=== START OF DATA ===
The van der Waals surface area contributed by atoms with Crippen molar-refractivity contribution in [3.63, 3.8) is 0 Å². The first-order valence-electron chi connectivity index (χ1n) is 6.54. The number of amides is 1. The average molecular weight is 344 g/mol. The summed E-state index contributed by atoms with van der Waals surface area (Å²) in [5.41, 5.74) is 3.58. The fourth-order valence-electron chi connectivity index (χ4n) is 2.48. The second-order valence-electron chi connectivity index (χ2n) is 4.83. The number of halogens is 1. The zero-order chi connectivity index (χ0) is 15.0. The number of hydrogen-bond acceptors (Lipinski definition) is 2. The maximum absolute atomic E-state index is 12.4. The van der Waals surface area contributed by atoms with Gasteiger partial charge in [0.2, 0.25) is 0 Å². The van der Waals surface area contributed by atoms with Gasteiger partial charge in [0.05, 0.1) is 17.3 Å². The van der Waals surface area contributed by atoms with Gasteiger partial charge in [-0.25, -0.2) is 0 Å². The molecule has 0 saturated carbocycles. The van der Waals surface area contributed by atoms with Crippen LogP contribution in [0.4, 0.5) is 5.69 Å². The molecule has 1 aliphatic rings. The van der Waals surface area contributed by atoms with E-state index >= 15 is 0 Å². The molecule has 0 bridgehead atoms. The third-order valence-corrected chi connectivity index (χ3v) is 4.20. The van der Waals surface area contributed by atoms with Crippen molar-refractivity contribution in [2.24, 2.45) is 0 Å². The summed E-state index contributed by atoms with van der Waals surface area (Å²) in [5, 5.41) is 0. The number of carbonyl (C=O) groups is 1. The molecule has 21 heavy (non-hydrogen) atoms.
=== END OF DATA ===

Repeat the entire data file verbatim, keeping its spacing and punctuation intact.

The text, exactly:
The van der Waals surface area contributed by atoms with Crippen molar-refractivity contribution in [3.63, 3.8) is 0 Å². The first-order valence-electron chi connectivity index (χ1n) is 6.54. The number of amides is 1. The average molecular weight is 344 g/mol. The summed E-state index contributed by atoms with van der Waals surface area (Å²) in [5.41, 5.74) is 3.58. The fourth-order valence-electron chi connectivity index (χ4n) is 2.48. The second-order valence-electron chi connectivity index (χ2n) is 4.83. The number of halogens is 1. The zero-order chi connectivity index (χ0) is 15.0. The number of hydrogen-bond acceptors (Lipinski definition) is 2. The maximum absolute atomic E-state index is 12.4. The van der Waals surface area contributed by atoms with Gasteiger partial charge in [0.2, 0.25) is 0 Å². The van der Waals surface area contributed by atoms with Gasteiger partial charge in [0.05, 0.1) is 17.3 Å². The van der Waals surface area contributed by atoms with Gasteiger partial charge in [-0.25, -0.2) is 0 Å². The molecule has 0 saturated carbocycles. The van der Waals surface area contributed by atoms with Crippen LogP contribution in [0.4, 0.5) is 5.69 Å². The molecule has 1 aliphatic rings. The van der Waals surface area contributed by atoms with E-state index >= 15 is 0 Å². The molecule has 0 bridgehead atoms. The third-order valence-corrected chi connectivity index (χ3v) is 4.20. The van der Waals surface area contributed by atoms with Crippen molar-refractivity contribution in [2.24, 2.45) is 0 Å². The summed E-state index contributed by atoms with van der Waals surface area (Å²) in [5, 5.41) is 0. The number of carbonyl (C=O) groups is 1. The molecule has 21 heavy (non-hydrogen) atoms.